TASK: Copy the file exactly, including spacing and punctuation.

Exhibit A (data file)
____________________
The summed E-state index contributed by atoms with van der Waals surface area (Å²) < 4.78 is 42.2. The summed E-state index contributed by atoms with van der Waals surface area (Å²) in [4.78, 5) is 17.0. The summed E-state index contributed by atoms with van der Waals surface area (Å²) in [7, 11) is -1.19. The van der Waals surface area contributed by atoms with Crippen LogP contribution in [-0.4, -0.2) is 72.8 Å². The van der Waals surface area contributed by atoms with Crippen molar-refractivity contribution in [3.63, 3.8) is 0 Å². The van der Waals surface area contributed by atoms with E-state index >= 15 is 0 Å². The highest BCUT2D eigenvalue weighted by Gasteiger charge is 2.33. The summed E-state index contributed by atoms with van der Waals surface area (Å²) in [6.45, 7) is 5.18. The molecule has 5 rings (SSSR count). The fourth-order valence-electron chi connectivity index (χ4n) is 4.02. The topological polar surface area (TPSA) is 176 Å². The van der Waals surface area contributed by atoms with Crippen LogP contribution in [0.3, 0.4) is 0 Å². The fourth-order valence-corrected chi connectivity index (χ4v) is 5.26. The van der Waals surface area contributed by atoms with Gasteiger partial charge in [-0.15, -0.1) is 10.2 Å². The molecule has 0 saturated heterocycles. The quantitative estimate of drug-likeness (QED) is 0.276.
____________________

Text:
The summed E-state index contributed by atoms with van der Waals surface area (Å²) < 4.78 is 42.2. The summed E-state index contributed by atoms with van der Waals surface area (Å²) in [4.78, 5) is 17.0. The summed E-state index contributed by atoms with van der Waals surface area (Å²) in [7, 11) is -1.19. The van der Waals surface area contributed by atoms with Crippen LogP contribution in [-0.4, -0.2) is 72.8 Å². The van der Waals surface area contributed by atoms with Crippen molar-refractivity contribution in [3.63, 3.8) is 0 Å². The van der Waals surface area contributed by atoms with E-state index >= 15 is 0 Å². The highest BCUT2D eigenvalue weighted by Gasteiger charge is 2.33. The summed E-state index contributed by atoms with van der Waals surface area (Å²) in [6.45, 7) is 5.18. The molecule has 5 rings (SSSR count). The fourth-order valence-electron chi connectivity index (χ4n) is 4.02. The topological polar surface area (TPSA) is 176 Å². The van der Waals surface area contributed by atoms with Crippen LogP contribution in [0.3, 0.4) is 0 Å². The fourth-order valence-corrected chi connectivity index (χ4v) is 5.26. The van der Waals surface area contributed by atoms with Gasteiger partial charge in [-0.15, -0.1) is 10.2 Å². The molecule has 0 saturated heterocycles. The quantitative estimate of drug-likeness (QED) is 0.276.